He stood in the locker room that he once and now again called home, close to where his actual first stall had been in University of Phoenix Stadium.
Gone for three seasons in Miami, Karlos Dansby had returned to the team that drafted him in 2004 in a storyline that the linebacker had never quite dismissed.
“It was always a thought in my mind that it could happen,” Dansby said. “That’s how the league goes sometimes.”
Dansby returns a different player, though. He’s older and wiser, no surprise for a guy who is now 31 and entering his 10th season. He’s richer too, having parlayed his back-to-back franchise tag years at the end of his first Cardinals stint (worth $18
Money was a major force in why Dansby left the first time – “I knew when it came down to what he was asking for and what he deserved, he wasn’t going to be here,” said Dansby’s teammate and friend,
Dansby, from Alabama, loved the idea of being closer to home after six years in the desert.
“It was a very hard thing to do, leaving the Cardinals,” Dansby said. “So many friends, so many relationships we built over the years. It was hard to make that kind of decision but it was a decision I had to make for my family.
“I was closer to home, closer to family. I had been out West for so long, my nieces and nephews were growing up and I didn’t get a chance to see them, interact with them. It was something that was heavy on me at the time, and I needed to get home and see my family.”
Dansby smiles at the thought. He has his own family now too, and fatherhood has impacted him as a person. The old Karlos would have had a hard time accepting the fact the only contract waiting for him after his Miami release was for one year and a little more than $2 million. He might have had a hard time dealing with the fact an incumbent – in this case, linebacker
(Dansby now wears No. 55.)
But this is a Dansby with perspective, and that has been invaluable to a defense that desperately needed him once Washington was suspended four games by the NFL.
“Karlos has been outstanding since he came back,” said Cardinals defensive coordinator Todd Bowles, who coached Dansby in Miami. “He teaches the young guys. He’s a veteran. He has a feel for things. He can call out things by experience that a lot of people can’t see but Karlos can still play. He can still run. He still has the ability. He’s smooth, he’s smart. He’s a great team player. He’s a great leader.”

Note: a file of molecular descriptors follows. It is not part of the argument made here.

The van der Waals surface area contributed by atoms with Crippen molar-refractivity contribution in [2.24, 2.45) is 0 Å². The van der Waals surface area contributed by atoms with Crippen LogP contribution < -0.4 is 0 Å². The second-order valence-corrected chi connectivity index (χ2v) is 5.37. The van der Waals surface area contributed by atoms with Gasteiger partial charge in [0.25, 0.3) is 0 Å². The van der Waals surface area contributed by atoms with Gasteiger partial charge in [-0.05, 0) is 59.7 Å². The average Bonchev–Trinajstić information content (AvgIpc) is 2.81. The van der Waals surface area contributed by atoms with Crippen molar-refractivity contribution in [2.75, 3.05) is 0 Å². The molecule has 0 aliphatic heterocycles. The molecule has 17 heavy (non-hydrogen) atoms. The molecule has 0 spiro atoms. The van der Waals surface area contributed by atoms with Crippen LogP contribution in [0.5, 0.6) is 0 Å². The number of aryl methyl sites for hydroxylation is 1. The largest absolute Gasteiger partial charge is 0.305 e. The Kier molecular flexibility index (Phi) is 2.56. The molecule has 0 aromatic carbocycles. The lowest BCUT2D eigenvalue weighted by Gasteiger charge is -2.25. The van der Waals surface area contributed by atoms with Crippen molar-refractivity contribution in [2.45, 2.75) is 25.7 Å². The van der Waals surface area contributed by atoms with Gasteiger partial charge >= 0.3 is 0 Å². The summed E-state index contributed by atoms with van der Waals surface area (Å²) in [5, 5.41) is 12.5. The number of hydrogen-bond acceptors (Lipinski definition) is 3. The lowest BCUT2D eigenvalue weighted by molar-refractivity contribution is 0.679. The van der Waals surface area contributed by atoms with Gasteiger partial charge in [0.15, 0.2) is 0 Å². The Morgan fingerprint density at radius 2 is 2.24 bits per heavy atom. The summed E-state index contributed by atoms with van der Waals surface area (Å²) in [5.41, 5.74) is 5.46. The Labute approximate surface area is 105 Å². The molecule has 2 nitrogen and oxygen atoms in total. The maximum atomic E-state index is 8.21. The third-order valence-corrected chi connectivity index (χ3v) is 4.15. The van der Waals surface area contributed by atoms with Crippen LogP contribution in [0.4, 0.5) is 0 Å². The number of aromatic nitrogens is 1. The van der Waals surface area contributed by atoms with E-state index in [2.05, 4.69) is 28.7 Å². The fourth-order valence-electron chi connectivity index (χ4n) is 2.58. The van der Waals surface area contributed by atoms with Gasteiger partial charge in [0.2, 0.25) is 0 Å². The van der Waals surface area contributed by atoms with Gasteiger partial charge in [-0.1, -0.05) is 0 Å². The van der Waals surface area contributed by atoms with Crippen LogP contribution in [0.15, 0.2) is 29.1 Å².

Coach Bruce Arians was giddy the day the Cardinals signed Dansby, in no small part because he would fill the Washington void. Dansby now is a “security blanket” for leadership, Arians said.
“It’s everything we needed in Daryl’s absence,” Arians said.
Perhaps the three years away made the heart grow fonder. Dockett always stayed in touch with Dansby, and when Dansby was released and the Cardinals were undergoing the roster overhaul, a possible return was a frequent topic of conversation.
Dansby laughed at the suggestion at first, Dockett said, but he kept pushing and eventually reached out to General Manager Steve Keim to endorse such a move.
“When he left we never replaced him,” Dockett said. “We had guys fill in the role but you can’t replace Karlos.”
Dansby comes back to a franchise that looks little like the one he left. Only a handful of players remain on the roster since the 2009 team Dansby last played on. His best friend was safety Adrian Wilson, who was already released himself and signed with New England by the time Dansby became a Cardinal again.
The conversation of Dansby going back to Arizona never came up between he and Wilson, Dansby said. But when Dansby signed, “he called me and cussed me out about it,” Dansby said, laughing.
Dansby isn’t about reminiscing, though. He wants to find his role, wants to get the team back to the postseason. The Cardinals, in Dansby’s mind, are a playoff franchise. He was gone for the years when they weren’t.
His time away “is the best thing it could have happened to me,” Dansby said.
“Change, sometimes, it’s a good thing.”